It’s Late June

… and I’m sorry.

It’s late June, and I’m having trouble seeing you.

We’re eating dinner together outdoors at a cafe in D.C., and the sun has nearly set. I can’t look at your face anymore without my eyes tearing up because I don’t believe in sunglasses. The sun’s too strong, and it might be for the best that I can’t remember the exact expression on your face as you listen to me speak.

“It seems like there’s two ways to make it as a writer,” I say and slide the boat of leftover dumpling sauce so it points across the table. “You can write stuff for grown-ups that’s serious, you know, and is full of literary merit …”

I take one of your dishes — I don’t remember which one, just like I’m more or less making up the exact words I’m saying to you now because it’s two months before Crunchable existed and even my memory can only reach so far before my arm muscles wake up broken and tired — and place it parallel to the first dish.

“… or you can write children’s stuff.”

I am envisioning a bridge that must be passed here, from my side of the table to yours, and there are only two paths to take beneath it.

“What I’m writing now really isn’t one or the other.”

But that makes it interesting, you point out.

“Yeah, but it’s hard to get people’s attention when you aren’t one thing or the other,” I reply. “So I’m going to try writing a children’s book, and try to make it better than anybody else before.”

The best way to make me fall in love is to tell me secrets, and I hope it might work the same way with you. I’ve already tried to pass all your tests tonight — so what if I couldn’t guess that your favorite musician is Paul Simon? I could eat thin whispery sesame salad with chopsticks with grace and dexterity, and I’ve been earnest and listening and careful and moderately intelligent, and we end up sitting in a park that doesn’t have a name that’s near a building whose name I don’t remember watching planes landing at Reagan National Airport (before September happened, before Crunchable existed).

You tell me about how lost you feel, how you don’t know what to make of yourself even after having seen India and some other places left out my memory (broken, broken, broken), and with the sun nearly gone but its rays still touching our eyes, I realize that if you look at it long enough, the whole scenario is downright romantic.

Watch the planes with me. We are trapped in a Rome that wants neither of us. There’s nothing the United States of America wants less than another poor kid trying to spin out stories with words. It’s the typical bullshit people will tell you every day, how art is seldom appreciated while its maker is alive and even then, maybe not, but the problem is that the bullshit is true.

The problem is that writing isn’t read with the same fervor that attends movies and music and anything else that isn’t stuck down on pages and ink. The problem is that children’s stories are for fake writers, who want to make characters out of turtles and stories out of premises that don’t make any sense.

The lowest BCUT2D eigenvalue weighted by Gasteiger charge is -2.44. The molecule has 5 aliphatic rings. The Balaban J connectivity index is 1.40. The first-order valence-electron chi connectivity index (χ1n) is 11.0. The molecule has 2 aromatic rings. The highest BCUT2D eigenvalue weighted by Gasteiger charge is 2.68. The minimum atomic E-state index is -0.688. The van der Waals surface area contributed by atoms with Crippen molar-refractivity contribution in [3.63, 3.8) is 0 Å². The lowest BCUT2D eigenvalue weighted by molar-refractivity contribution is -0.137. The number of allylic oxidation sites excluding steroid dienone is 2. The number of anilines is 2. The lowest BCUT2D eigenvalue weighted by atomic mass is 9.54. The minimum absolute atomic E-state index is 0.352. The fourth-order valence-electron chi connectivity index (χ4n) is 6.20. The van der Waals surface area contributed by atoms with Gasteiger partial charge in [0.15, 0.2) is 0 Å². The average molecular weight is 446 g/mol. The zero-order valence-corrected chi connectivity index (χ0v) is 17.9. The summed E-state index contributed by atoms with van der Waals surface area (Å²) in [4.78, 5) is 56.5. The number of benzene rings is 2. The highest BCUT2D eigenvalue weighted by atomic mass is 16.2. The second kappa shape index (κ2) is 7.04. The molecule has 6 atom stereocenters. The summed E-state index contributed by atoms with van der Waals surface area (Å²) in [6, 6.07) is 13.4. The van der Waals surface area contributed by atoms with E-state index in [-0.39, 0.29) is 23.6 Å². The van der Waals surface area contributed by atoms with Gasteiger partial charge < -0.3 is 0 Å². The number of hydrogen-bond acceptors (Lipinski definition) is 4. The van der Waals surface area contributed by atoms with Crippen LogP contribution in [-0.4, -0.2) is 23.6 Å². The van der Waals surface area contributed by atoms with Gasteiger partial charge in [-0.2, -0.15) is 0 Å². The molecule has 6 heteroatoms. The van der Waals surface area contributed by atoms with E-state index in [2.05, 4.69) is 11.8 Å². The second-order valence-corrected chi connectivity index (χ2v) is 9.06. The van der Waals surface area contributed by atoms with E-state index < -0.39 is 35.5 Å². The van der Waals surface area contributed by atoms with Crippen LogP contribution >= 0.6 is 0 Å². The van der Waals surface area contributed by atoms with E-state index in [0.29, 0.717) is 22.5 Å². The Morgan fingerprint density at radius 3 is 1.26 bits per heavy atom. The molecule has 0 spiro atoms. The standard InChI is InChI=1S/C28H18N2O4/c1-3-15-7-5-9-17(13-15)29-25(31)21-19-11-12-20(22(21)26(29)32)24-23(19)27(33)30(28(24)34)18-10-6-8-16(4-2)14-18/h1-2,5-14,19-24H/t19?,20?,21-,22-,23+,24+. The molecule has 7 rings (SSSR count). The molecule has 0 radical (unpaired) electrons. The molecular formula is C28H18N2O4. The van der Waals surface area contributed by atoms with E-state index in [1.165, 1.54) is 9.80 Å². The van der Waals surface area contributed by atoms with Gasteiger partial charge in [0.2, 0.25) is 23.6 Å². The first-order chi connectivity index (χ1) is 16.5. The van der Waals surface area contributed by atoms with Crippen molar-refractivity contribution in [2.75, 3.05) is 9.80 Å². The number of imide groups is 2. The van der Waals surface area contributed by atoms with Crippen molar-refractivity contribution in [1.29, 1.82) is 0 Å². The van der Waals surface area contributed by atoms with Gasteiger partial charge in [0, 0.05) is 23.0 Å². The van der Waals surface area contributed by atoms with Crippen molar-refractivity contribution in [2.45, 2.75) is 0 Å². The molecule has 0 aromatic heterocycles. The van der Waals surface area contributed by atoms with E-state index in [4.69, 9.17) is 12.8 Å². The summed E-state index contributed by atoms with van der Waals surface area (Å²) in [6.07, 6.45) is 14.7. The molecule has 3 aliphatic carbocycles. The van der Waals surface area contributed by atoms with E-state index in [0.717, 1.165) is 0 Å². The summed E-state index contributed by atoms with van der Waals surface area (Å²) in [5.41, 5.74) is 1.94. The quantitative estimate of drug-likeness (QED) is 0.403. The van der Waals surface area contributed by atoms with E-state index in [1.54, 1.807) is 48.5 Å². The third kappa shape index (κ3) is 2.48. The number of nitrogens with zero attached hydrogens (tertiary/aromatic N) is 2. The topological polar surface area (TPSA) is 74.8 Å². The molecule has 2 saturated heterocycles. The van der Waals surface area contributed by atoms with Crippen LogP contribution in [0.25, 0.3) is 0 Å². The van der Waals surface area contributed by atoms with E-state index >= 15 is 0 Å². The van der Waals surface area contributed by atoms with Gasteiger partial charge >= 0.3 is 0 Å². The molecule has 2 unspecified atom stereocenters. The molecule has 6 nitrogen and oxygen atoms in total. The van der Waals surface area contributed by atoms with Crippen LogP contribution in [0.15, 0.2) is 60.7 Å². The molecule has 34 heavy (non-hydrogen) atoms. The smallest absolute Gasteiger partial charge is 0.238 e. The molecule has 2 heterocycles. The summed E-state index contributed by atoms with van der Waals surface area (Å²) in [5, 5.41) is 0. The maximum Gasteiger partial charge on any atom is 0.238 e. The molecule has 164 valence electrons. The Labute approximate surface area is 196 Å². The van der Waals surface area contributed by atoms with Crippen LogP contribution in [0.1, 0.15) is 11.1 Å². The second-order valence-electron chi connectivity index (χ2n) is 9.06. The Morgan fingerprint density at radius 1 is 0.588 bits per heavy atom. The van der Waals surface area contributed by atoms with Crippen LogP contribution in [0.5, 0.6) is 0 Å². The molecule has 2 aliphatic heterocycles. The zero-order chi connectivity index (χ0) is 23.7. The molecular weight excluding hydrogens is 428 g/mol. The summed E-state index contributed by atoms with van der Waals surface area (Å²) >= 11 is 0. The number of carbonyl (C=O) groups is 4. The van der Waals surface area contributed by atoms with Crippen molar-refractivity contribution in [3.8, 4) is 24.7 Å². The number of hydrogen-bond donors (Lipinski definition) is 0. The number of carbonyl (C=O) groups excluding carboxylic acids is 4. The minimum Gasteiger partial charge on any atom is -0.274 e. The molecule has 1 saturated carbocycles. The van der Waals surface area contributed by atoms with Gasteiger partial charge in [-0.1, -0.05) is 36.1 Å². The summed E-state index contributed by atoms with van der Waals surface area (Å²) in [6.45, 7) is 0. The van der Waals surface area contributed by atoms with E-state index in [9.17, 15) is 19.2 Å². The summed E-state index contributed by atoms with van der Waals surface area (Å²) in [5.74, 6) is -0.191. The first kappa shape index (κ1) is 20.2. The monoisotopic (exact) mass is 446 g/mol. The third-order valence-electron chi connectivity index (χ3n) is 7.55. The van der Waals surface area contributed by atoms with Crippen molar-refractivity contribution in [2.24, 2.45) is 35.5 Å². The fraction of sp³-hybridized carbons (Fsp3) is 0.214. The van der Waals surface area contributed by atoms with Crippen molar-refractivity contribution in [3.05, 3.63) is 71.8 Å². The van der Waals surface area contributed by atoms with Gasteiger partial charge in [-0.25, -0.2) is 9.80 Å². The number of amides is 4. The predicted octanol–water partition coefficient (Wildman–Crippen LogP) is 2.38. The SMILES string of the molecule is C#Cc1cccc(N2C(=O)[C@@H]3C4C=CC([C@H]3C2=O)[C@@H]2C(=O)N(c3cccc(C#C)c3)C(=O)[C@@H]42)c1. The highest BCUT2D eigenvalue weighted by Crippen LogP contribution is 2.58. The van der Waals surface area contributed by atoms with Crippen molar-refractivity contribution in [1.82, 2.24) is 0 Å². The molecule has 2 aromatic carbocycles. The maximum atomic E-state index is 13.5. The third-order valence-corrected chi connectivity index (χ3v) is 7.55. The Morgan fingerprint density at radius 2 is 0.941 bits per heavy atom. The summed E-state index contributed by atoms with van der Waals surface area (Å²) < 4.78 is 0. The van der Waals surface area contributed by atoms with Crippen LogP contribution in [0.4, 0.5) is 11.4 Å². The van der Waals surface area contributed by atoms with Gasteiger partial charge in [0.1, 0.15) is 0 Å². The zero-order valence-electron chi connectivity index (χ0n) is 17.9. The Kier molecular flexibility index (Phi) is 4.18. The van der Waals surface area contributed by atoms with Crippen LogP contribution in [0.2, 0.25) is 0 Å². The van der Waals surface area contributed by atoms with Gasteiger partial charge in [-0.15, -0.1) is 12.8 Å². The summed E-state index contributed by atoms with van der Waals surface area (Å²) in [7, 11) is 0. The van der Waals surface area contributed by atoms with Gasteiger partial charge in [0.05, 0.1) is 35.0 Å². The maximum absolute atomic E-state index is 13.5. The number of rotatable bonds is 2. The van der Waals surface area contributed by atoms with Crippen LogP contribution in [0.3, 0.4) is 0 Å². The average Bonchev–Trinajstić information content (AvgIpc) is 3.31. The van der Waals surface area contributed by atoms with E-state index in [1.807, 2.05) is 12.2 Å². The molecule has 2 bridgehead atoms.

And you? You don’t even know which story you want to believe in. You don’t know which story will be yours. We are in Rome and the barbarians are advancing and the planes are silent. But it’s romantic. Don’t forget it for a second. Nobody wants us but maybe us.

Think about it.

It could have been beautiful. So many things wouldn’t have had to happen. There would have never been a Crunchable. There never would have been this story.

There would never be the questions people will ask me after this story. They will ask me who you are — or maybe they’re already smirking to themselves as they trace out the clues with an index finger pressed against a monitor screen.

You do have a name in the real world. But you don’t have one here.

You aren’t a person here in this story. You’re not real. Nobody in any story I write is real. (Please write this on a Post-It and keep it on your index finger and maybe there will be less heartbreak in the future.)

You’re the dream I had when I had just left behind childhood, of being strange and great, of finding a good day job and discovering that the world was warm to the touch, of having a girlfriend who’s devastatingly intelligent (like Trillian and Arthur, only without the destruction of the Earth, without Rome falling), a girlfriend so beautiful you only notice if you stop to really look at your face and your eyes and your nose closely. It was the dream I had of feeling alive each and every day, of being someone special, of being handsome in a quirky way, of never forgetting a single detail of anything, of building a garden that can’t be set afire or poisoned or demolished.

This dream doesn’t come true.

We never have dinner together ever again, and the only thing I get out of my children’s stories is a matching set of rejection letters mailed back by interns just like me. I’m still 50 feet short of handsome and barely anybody wants to hire me.

But all dreams never come true. That’s what makes them beautiful. Don’t you see?

It’s in their shadows that we put bricks down on the grass and start to build things that are real. What ends up in the real world isn’t half as graceful or meaningful or logical as the things we see with our eyes closed. But you have to build them anyway.

Otherwise, you’ve got nothing at all.

This is my part of why there’s a Crunchable. The much bigger part is everyone who for some unfathomable reason writes all kinds of words down without a hope of reward, and the other much bigger part is everyone who spends irreplaceable minutes reading this stuff. God help us all.

I’m sorry that Crunchable won’t be what anyone dreams it will be. And I’m sorry I won’t be the person anyone dreams me becoming.

But I have to try.

Don’t you see?

Article © 2002 by Chris Klimas